- The Washington Times - Sunday, January 19, 2003

Edgar Allan Poe would have been a spry 194 years old if he were around to celebrate his birthday Jan. 19. The legendary wordsmith lived in the Northeastern United States during his short 40 years working as critic, editor and author of works such as "The Fall of the House of Usher," "The Cask of Amontillado" and "The Raven" until his mysterious death in a Baltimore hospital.

A new Web site looks at his Baltimore roots and celebrates the life and writings of this legendary author through an interactive adventure sending students back to the 19th century to analyze and appreciate the man and his work.

Knowing Poe

Site address: https://knowingpoe.thinkport.org


The site was developed and is maintained by Maryland Public Television (MPT), a not-for-profit, state-licensed public TV station, under a grant from the Department of Education Star Schools program.

Creator quotable:

"We designed Knowing Poe to give students and teachers an opportunity to actively examine the life, literature and times of Edgar Allan Poe to see how his life and craft intersected as he became one of America's great storytellers. The site's interactive approach enhances the learning experience and allows users to think critically and imaginatively about a writer and the writing process," says Gail Porter Long, vice president and chief education officer for MPT.

Word from the Webwise:

The anguish-filled, creative world of Poe is exhaustively explored through engaging multimedia modules demanding a high-speed Internet connection. The site opens with a black screen peppered with white lettering, the sound of a heartbeat in the background. Poe's favorite bird, the raven, appears to beckon visitors into this creepy virtual environment.

As each page loads, a video segment featuring Poe pops up, with the help of the Real Networks. In the vignettes, he comments on everything from his belief that the poem is a rhythmical creation of beauty to his story about a person buried alive being based on a bet to a seven-minute recitation of his greatest poem, "The Raven."

Of course it is not the writer himself in these video clips, but a clever impersonation pulled off by Baltimore-born actor John Astin who may be best remembered as another inventive fellow, Gomez, the patriarch of the Addams Family.

The primary sections of the site Poe the Person, Poe the Writer and the Poe Library present a variety of interactive resources to lead students and Poe fans alike on an incredible biographical journey.

The sections' submodules, which load into new windows, include an interactive timeline comparing milestones in Poe's life and literature to world literature and the history of Baltimore, Maryland and America; a floor plan of his Baltimore residence at 203 N. Amity St. that provides access to every room and artifacts with the click of a mouse; and an educational deconstruction of "The Raven" that allows students to understand words, poetic devices and see possible meanings of certain phrases.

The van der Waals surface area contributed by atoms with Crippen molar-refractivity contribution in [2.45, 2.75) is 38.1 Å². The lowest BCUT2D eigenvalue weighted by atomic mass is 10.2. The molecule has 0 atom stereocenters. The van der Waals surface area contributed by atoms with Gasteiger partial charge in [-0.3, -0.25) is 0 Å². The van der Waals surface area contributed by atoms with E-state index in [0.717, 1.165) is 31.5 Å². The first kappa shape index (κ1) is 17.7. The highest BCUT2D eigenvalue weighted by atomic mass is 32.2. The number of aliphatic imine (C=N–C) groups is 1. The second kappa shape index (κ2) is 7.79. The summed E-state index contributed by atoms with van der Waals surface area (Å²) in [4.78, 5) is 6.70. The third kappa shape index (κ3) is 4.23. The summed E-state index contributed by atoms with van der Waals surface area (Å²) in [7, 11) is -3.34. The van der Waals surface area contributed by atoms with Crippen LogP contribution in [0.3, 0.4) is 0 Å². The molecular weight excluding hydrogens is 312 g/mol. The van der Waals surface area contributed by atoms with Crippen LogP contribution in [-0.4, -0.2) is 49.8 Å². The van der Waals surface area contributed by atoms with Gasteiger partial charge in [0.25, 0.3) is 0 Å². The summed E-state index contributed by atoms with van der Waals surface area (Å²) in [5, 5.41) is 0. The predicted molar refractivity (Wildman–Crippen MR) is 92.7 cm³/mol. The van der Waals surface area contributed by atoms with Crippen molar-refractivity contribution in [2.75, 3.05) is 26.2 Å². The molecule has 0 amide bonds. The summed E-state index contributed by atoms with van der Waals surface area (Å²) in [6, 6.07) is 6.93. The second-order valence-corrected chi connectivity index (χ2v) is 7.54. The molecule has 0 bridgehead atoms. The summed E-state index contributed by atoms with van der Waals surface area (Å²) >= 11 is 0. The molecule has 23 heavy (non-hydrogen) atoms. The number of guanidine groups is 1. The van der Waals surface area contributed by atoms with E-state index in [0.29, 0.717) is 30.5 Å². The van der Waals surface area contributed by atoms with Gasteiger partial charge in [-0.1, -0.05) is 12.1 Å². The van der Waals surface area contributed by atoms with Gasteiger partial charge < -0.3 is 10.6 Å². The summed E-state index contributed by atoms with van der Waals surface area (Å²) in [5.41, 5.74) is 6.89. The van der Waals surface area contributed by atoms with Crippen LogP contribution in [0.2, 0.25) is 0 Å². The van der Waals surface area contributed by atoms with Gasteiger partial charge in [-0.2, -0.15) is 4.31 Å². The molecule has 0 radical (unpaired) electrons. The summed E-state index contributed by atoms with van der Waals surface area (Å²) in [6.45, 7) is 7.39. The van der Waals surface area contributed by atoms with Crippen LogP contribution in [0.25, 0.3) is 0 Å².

Two of my favorites areas, "The Bells," (found under Poe the Writer) and It'll be the Death of Me (found under Poe the Person), will take up a chunk of visitors' time.

The first provides a fantastic look at how a poem can be interpreted by different performers. Students can select a stanza of "The Bells," and hear it read by a male or female voice, with or without emotion, and with or without music and sound effects.

The second area, It'll be the Death of Me, offers a great, but ultimately unsolvable, detective game in which the player researches and offers a conclusion about Poe's demise.

With the help of some artsy visuals and a female avatar, visitors must click through various screens to eventually end up in the basement of an old library reviewing file folders. Using onscreen tabs, the player explores death scenarios such as carbon monoxide poisoning, rabies, alcoholism and tuberculosis, and must decide on the likely cause of Poe's passing.

Ease of use:

Visitors will need Microsoft Internet Explorer, version 5 or later, at least the Flash 5 and Real Player 8 plug-ins, and either a fast Web connection or patience for optimal viewing enjoyment. Those with problems can check the About this Site and Technical Difficulties sections for tips.

Don't miss:

Football fans will get a kick out of hearing select lines of "The Raven" spewed forth by members of the NFL team named after the classic poem. Coach Brian Billick, linebacker Ray Lewis, kicker Matt Stover and even the cheerleaders take some of the torment out of the famous words.

Family activity:

Folks living in the D.C. metro area can spend a day in Baltimore following the history of Poe with guidance from the site's For Families link. Start with the Poe House and Museum at 203 N. Amity St. for an overview, then admire Sir Moses Ezekiel's famous statue of the writer (at the University of Baltimore, Law Center Plaza, Maryland and Mount Royal avenues) and end up at Poe's grave, found at the southeast corner of Fayette and Greene streets in West Baltimore.

Cybersitter synopsis:

Knowing Poe displays one of the most dynamic, educational presentations I have seen. High school students will take a deep interest in the man's life. Parents should be aware that some pages contain supplemental links that will take visitors outside the site.

Overall grade: A+

Remember: The information on the Internet is constantly changing. Please verify the advice on the sites before you act to be sure it's accurate and updated. Health sites, for example, should be discussed with your own physician.

Have a cool site for the family? Write to Joseph Szadkowski at Webwise, The Washington Times, 3600 New York Ave. NE, Washington, D.C. 20002; call 202/636-3016; or send an e-mail message ([email protected]).

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